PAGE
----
But after spending all day raking, feeling crappy, looking for new writing jobs and attempting to nap, I’ve pretty much got nothing for now. If you know of any paying writing/editing gigs I can snag, I’d love to know about them. This blogging thing makes me a cool person and all, of course, but it doesn’t pay all that much. Though, at times, it feels like it pays more than working at Walmart does. Despite the fact I don’t earn any money from this stuff.

I do hafta say, though, I do not like how all my TV shows have disappeared over the past couple of weeks. Stupid winter hiatus. Without TV to distract me, I’m forced to do… somewhat more constructive things. Which is just awkward.

Oh. The second Sherlock Holmes movie came out. I hope to watch and write a review about that one. I’m guessing it’ll be quite good. And, as a former entertainment editor, I would be remiss if I didn’t leave a link to a (rather fuzzy, if it ever loads) “Dark Knight Rises” prologue and better quality “Dark Knight Rises” trailer. A trailer which is, by the by, rather awesome.

Of course, some would say that as a former entertainment editor, I’m being remiss in not mentioning the Golden Globes nominations, but those nominations didn’t include “The Muppets,” so I’m pretty sure they’re a farcical suckfest this year. One that Ricky Gervais will make everyone hilariously uncomfortable at.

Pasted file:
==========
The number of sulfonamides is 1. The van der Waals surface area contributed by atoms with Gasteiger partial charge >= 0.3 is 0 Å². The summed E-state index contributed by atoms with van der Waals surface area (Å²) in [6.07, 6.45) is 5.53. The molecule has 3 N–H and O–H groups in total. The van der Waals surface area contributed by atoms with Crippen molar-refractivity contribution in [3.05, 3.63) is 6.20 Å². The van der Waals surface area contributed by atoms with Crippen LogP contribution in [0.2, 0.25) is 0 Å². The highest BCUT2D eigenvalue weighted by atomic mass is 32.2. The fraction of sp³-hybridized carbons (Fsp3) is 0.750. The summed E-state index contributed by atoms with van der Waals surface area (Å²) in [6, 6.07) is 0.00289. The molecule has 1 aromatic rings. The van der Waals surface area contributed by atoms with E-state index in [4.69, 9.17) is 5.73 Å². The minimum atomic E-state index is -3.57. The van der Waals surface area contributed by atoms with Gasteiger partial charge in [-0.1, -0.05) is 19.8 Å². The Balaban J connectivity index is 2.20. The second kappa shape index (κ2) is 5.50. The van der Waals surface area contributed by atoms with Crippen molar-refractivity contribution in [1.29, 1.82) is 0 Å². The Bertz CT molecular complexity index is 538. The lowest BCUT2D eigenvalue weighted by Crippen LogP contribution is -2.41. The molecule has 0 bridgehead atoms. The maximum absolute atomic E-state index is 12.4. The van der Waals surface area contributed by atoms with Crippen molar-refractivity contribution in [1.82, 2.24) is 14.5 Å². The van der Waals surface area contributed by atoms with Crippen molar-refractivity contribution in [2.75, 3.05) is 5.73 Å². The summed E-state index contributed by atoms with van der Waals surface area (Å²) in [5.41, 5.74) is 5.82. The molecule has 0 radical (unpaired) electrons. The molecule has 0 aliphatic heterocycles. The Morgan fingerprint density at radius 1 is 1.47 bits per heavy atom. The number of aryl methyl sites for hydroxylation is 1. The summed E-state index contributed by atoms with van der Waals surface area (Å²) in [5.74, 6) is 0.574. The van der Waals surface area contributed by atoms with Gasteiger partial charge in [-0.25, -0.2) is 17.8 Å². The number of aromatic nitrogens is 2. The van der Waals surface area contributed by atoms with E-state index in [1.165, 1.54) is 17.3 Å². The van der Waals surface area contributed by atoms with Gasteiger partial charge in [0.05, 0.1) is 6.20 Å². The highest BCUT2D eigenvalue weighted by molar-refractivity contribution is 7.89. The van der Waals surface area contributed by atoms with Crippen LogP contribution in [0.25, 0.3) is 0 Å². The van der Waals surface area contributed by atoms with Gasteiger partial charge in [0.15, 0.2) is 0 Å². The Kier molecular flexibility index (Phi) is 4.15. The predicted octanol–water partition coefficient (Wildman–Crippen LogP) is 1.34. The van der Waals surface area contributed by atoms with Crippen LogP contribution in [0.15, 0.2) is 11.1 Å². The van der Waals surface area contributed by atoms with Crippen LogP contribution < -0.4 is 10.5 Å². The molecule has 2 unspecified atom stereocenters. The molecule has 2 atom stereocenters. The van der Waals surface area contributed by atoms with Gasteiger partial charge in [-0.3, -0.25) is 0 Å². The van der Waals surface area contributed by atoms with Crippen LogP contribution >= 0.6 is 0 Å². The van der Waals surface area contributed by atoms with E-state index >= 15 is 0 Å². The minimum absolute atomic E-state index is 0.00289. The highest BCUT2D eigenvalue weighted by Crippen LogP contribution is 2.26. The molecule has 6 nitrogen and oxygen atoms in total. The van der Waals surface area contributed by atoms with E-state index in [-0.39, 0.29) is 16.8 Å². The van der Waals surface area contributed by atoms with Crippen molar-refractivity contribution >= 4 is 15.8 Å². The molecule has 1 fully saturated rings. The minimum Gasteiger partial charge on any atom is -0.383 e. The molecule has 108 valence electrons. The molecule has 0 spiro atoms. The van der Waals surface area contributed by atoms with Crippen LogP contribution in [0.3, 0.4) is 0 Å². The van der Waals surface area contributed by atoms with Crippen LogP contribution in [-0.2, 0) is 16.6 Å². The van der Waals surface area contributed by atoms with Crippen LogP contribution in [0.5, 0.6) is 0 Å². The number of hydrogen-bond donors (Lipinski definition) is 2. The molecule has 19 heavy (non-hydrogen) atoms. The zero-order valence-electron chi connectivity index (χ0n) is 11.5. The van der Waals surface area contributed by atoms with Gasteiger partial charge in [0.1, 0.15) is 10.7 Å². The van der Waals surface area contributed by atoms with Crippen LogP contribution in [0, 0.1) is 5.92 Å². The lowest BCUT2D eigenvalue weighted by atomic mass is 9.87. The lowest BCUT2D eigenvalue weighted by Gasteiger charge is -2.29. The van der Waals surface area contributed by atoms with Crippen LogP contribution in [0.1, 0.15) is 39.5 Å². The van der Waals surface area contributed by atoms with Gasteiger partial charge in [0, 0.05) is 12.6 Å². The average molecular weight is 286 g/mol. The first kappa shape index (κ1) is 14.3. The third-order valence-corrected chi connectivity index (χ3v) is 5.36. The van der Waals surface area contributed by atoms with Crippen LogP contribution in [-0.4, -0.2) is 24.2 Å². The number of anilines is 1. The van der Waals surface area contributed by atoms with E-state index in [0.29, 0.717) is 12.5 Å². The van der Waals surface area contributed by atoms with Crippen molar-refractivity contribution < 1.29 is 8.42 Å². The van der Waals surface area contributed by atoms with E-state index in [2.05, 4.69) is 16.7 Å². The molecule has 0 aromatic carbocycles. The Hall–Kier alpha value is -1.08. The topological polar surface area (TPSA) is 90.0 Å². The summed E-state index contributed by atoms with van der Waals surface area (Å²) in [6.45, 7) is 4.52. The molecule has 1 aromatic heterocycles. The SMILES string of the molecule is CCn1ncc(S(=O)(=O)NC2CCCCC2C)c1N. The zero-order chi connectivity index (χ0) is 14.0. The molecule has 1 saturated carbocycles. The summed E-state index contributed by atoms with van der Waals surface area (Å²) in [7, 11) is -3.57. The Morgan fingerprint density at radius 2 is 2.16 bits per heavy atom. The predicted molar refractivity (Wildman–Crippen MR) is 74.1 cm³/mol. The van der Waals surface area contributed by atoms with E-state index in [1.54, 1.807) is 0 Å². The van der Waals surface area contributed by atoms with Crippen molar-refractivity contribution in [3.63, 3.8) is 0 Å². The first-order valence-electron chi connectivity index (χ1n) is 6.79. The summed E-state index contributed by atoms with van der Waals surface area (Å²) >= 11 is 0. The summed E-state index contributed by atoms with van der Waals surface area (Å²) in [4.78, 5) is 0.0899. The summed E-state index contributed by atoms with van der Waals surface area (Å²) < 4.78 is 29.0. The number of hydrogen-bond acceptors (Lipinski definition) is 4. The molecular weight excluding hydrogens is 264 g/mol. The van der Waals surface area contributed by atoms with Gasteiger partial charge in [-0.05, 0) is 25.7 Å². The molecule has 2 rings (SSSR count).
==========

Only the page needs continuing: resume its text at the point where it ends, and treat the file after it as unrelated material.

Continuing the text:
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OWS: Can’t We All Just Calm Down?

Maybe it’s because I prefer napping and cooking to arguments, fights and vitriol, but this recent Occupy Wall Street escalation stuff is getting me bummed. I don’t know if you all heard about the police action taken in Oakland, California that ended with one man seriously injured and one Jewish comedian seriously gasting his flabber, but it’s a bit distressing. And now, New York City is adding a little pressure to the cooker.

…but what the heck is the need for all this, anyway? From what I can tell, in pretty much every single city, the protests are quite peaceful, if not loud, and usually calm. Sure, there have been some things that didn’t need to happen, like someone dumping powder on Geraldo Rivera or someone pooping on a cop car. And there have been some minor laws broken by people parking their tuckus where it shouldn’t be parked. By and large, though, the protesters seem to disagree with anyone that does something idiotic, and the arrests have gone rather peacefully.